,

The Digital Divide Complicates School Reopening Plans

A young girl sits at a desk, looking at a laptop screen showing a man reading a book aloud

As we mark the beginning of the school year, Vint Cerf and Martin “Marty” Cooper, two luminaries in Internet and communications technology, weigh in on the challenges facing virtual learning.

By Vint Cerf

It is nearly the end of summer but not the end of the COVID-19 pandemic nor, for many, the end of the world. But it is a very complex time. Absent an assured and tested vaccine, we have only palliative methods available: masks and social distancing, frequent hand washing, and surface sterilization. 

In normal times, students of all ages would be returning to school, but these are not normal times. While some schools have rearranged their routines and facilities to accommodate the necessary social distancing, many can not. This means that remote learning is the only solution available for many students and families, whether they are ready for this scenario or not. Not every home or school is equipped to accommodate this practice. Setting aside obvious problems, like having a conducive space to hear lectures and to study, many homes are not well equipped—or equipped at all—with Internet access. As Roberto Gallardo from the Purdue Center for Regional Development points out, nearly 40% of households earning under $35,000/year have no Internet access at all.  Many schools, especially those in more rural parts of the country, are also un- or under-connected. High-speed Internet, sometimes referred to as “broadband,” may not be available or may not be affordable. Moreover, there is debate about what constitutes “broadband.” In my experience, quality video conferencing applications require symmetric speeds in excess of 100 Mb/s. 

Many video conferencing applications take in multiple video streams, aggregate them, and send them out again as multiple streams of reduced-size images. The so-called “grid” views are actually multiple streams assembled at the user’s laptop for presentation. This allows each user to choose different display modes such as “speaker view” or “grid view” or to “pin” an image. If educators are teaching from school, the school will require substantial capacity for multiple incoming and outgoing streams. The same is true at home, particularly if there are several school children using remote learning and parents who are using the Internet to work from home. It does not take long to discover that bi-directional bandwidths in the hundreds of megabits per second are desirable if not absolutely necessary. In some cases, users must turn off their video to reduce bandwidths needed in both directions. This may improve audio quality but produces a less than satisfactory experience if eye contact is needed, especially for teachers trying to gauge student attention.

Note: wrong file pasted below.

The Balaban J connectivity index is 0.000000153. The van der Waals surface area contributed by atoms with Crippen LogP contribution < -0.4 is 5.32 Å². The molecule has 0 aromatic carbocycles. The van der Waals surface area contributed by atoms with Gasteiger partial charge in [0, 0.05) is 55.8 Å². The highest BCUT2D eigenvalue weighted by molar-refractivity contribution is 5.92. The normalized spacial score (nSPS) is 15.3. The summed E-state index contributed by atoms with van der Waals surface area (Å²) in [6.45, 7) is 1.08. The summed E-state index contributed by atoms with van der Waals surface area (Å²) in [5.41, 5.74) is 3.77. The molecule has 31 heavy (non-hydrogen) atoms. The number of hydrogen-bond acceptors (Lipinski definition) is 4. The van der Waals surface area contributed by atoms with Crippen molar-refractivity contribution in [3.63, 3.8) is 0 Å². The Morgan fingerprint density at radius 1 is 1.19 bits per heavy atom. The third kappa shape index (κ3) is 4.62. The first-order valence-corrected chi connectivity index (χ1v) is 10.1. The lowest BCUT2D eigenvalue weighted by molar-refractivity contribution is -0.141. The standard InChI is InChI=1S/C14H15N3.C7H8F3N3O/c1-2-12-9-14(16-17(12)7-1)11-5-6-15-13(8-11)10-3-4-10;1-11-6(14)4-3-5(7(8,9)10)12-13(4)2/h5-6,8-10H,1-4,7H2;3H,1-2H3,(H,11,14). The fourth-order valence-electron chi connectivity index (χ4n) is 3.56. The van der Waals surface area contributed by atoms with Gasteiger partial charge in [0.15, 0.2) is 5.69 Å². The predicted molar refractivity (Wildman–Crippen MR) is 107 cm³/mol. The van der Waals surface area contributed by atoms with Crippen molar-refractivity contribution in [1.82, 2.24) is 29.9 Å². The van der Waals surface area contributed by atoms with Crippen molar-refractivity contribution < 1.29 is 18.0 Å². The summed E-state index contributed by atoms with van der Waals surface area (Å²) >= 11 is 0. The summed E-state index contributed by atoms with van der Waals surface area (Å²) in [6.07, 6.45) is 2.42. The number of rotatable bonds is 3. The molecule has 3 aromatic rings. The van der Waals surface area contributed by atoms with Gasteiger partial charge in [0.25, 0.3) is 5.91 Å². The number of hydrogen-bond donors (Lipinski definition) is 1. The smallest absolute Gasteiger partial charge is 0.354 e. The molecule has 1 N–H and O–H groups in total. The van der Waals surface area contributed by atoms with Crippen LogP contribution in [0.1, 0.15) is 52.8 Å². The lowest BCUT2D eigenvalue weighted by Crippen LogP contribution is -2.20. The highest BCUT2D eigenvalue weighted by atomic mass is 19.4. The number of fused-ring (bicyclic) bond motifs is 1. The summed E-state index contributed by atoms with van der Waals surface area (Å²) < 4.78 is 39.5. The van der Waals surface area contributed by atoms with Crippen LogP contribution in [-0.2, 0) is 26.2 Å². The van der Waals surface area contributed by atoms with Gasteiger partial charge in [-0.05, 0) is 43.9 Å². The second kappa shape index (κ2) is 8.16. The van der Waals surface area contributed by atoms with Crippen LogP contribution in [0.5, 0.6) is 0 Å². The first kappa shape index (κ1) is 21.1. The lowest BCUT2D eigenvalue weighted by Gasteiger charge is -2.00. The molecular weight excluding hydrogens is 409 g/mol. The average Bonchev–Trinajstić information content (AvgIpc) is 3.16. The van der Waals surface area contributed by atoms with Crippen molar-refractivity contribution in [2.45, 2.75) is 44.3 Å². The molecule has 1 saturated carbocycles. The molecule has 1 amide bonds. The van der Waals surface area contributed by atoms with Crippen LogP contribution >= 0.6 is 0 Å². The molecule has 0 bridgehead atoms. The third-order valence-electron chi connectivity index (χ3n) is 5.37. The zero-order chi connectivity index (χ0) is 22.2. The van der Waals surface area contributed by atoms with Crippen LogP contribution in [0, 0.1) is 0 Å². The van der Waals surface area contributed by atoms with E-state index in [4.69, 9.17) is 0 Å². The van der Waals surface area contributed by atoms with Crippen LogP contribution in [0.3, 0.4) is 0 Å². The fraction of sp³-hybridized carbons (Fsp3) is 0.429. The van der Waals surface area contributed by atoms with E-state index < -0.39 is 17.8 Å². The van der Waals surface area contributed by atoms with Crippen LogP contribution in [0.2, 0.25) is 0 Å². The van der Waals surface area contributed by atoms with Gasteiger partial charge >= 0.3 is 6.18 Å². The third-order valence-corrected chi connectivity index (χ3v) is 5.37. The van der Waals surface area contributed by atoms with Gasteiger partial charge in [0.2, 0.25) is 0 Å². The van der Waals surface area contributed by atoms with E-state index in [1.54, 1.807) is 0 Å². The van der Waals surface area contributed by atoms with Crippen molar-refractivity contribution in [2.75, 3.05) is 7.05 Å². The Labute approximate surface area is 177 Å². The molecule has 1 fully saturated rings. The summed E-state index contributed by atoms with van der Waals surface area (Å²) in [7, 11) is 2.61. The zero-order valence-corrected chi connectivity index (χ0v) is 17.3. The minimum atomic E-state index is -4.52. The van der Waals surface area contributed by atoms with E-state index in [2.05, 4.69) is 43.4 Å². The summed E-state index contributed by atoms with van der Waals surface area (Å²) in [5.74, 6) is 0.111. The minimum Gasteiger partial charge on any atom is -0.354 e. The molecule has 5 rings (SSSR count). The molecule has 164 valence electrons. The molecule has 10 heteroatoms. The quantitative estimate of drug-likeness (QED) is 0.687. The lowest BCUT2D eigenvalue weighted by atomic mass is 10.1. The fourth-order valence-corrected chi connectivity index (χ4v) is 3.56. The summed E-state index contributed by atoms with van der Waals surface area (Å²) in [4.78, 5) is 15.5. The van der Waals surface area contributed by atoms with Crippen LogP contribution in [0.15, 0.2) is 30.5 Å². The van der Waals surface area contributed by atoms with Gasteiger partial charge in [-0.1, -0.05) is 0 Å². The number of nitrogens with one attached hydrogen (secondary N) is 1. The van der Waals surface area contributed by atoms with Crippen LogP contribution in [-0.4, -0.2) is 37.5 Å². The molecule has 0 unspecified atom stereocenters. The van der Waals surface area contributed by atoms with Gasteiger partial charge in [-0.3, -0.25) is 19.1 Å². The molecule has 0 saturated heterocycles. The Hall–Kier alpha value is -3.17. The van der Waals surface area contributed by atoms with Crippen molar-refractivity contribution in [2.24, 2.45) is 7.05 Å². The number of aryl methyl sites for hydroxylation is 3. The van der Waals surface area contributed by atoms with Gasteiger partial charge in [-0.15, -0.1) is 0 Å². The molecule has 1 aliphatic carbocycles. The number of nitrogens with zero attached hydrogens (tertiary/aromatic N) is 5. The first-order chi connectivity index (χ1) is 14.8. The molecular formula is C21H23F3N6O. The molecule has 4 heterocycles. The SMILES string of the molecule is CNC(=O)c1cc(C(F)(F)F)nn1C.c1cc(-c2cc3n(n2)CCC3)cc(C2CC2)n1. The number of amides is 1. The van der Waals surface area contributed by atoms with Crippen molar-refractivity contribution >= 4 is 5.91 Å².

It is also readily apparent that Internet access is not uniformly available and affordable in the capacities needed everywhere that it is required for these applications. The Marconi Society is dedicated in part to helping to solve that problem. We seek to capture and render information about Internet access availability and capacity, and to define what users really need from the network for an acceptable “broadband” experience, to assist in policy making and planning. In the months ahead, the Marconi Society, in partnership with others, hopes to develop such tools and make them available to legislators and others charged with improving Internet access for schools, libraries, families, and businesses. 

See you on the ‘Net!


By Martin Cooper

The digital divide has become a crisis.

The COVID-19 pandemic and crisis have made the digital-divide starkly clear—and nowhere has it been starker than in education.

Millions of students were forced into virtual education in the spring. Schools crafted makeshift solutions to give students access to the necessary technology. School buses outfitted with Wi-Fi drove around areas where home internet access might be lacking. Lucky students had access to a vast storehouse of knowledge.

A new and more advanced form of education has emerged. Those schools that embraced communications technology discovered that there were features of virtual teaching that enhance the education process. These schools will not regress to the old ways; they will adopt a new normal that combines classroom and virtual learning. The students fortunate enough to benefit from this new normal will not only learn more, they will have an increased capacity to learn.

Unfortunately, there are serious disparities in internet access according to demographics, geography, and income. Fifty-six percent of Americans making less than $30,000 per year have home broadband, compared to 91 percent of those making more than $100,000. Many rural, suburban, and parts of urban areas have limited or no access. As a result, millions of students will be relegated to inferior educations and reduced human potential.

Broadband alone is insufficient; the new normal demands wireless access. The national objective should be ubiquitous wireless coverage at no more than $10 per month for students. Technological solutions are at hand to do this; private carriers must be incentivized. Other countries utilize partnerships, charge reductions, and new infrastructure. Our economic future depends on comparable solutions.